An an unlikely turnaround, some elected Europeans are keeping their beady eyes on the barmy bureaucrats of Brussels.
EU Foreign Minister Catherine Ashton’s new office is to overlook the Commission and Council buildings. The Commission is expected to lease 50,000 square metres of the 60,000 square metre block for at least 15 years at a cost of around €10 million a year to house Lady Ashton’s European External Action Service (EEAS). Said a middle-ranking sprout:
“It’s important for [Lady Ashton] to have her own premises, so that if she calls a meeting everybody is close to hand, but also to make the right impression when visitors come”.
But if that sounds like business as usual on the train de jus, be of good cheer: there is more than a whiff of anti-Brussels revolution in the air, and it gladdens my heart to smell it.
Widespread media interviews with Slovak Prime Minister Iveta Radicová on the subject of Greek (and future) bailout packages produced some very quotable quotes about the importance of being elected.
In Die Welt, she commented on EU Commissioner Ollie Rehn’s public criticism for not taking part in the bailout thus: “The way in which [he], a non-elected official from Brussels, spoke about the freely elected members of the Slovakian parliament was insulting. I will demand an official apology for this from Brussels during my visit to Berlin”.
FAZ got her on even more of a roll:
“Europe must not be constituted by a big brother and many satellites which have to obey the larger, more powerful and wealthy. We remember very well what it means to be a satellite…I don’t want to compare, I only want to highlight that democracy also means to listen to the arguments of those who may be very small but are aware of their responsibilities. Talk that Slovakia is acting irresponsibly must stop. To say it in all clarity: when democratically elected politicians raise criticisms they have the right to do so. But European administrators do not have this right, not at any time”.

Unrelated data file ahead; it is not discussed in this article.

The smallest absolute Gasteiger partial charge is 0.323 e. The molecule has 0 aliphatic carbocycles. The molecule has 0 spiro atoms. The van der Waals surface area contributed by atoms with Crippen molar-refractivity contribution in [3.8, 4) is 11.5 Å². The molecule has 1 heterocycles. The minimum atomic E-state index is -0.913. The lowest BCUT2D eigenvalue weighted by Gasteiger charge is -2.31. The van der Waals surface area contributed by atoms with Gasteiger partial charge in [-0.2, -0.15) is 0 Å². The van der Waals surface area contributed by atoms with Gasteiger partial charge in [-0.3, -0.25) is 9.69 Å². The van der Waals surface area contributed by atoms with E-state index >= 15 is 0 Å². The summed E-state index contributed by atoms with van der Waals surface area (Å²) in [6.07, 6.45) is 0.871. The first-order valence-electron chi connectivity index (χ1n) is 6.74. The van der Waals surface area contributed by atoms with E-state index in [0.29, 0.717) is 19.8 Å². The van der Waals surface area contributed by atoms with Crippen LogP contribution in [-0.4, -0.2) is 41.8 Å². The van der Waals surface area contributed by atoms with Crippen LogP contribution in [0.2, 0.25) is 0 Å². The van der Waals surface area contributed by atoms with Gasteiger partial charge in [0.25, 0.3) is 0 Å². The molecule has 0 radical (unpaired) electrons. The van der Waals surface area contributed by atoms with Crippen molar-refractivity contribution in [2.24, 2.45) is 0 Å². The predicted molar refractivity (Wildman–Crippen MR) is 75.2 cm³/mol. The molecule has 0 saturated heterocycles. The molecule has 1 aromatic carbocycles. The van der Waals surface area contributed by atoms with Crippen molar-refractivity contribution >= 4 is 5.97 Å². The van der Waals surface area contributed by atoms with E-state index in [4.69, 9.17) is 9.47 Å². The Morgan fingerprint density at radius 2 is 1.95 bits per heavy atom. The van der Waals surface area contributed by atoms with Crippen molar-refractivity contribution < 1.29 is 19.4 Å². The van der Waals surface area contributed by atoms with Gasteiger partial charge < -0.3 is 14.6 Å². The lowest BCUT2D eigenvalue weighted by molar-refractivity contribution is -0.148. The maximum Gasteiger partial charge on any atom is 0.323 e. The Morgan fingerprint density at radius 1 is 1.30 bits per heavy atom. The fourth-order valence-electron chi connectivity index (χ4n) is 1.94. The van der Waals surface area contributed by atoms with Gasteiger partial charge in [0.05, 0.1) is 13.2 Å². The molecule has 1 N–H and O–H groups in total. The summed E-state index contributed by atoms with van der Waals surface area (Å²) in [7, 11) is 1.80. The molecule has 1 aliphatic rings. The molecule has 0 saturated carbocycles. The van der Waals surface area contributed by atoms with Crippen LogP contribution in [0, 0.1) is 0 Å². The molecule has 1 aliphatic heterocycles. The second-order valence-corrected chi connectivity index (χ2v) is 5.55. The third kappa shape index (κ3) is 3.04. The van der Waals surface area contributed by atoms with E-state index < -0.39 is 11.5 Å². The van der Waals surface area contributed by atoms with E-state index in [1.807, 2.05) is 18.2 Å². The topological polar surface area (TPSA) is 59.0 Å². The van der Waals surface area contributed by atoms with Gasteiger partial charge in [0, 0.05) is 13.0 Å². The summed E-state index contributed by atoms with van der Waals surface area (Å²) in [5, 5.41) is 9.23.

On a bigger canvas, French Budget Minister François Baroin held talks with German Finance Minister Wolfgang Schäuble in Berlin yesterday, and the two ministers agreed to fight side by side to ensure that the increase in the next EU budget should be limited to 2.9% as opposed to the 5.9% proposed by the European Commission. I understand that the Osborne Treasury’s view remains firmly one of 0%.
Meanwhile, the 24/7 watch on Brussels’ somewhat bumbling attempts at stealth taxes continues. There is a fight ongoing in the EU about proposals for a financial transaction tax. Although finance ministers are planning to ‘come to an agreement’ on the issue in the Ecofin meeting on 7 September, the meeting seems likely to end in deadlock: France and Germany are in favour, but are isolated, while “the UK and Sweden are strictly opposed. According to diplomatic sources, all the other member states are silent.
And where is Herman of Rompuy these days? Well, the Belgian Beast has his hands full dealing with his elected oppo, José Manuel Barroso of Spain. Jose has set out his stall as the champion of a liberal EU – and as yet, van Rompuy has no answer to the Spaniard’s claim. He must hope that Jose will be swept away by the tidal wave heading for that country.
Do not be fooled: this is not game, set and match. But it is a mens singles 5-setter semi-final – and we are 5-2 up in the third, having squared the first two. There is still a lot to do before a People’s Champion can be hailed.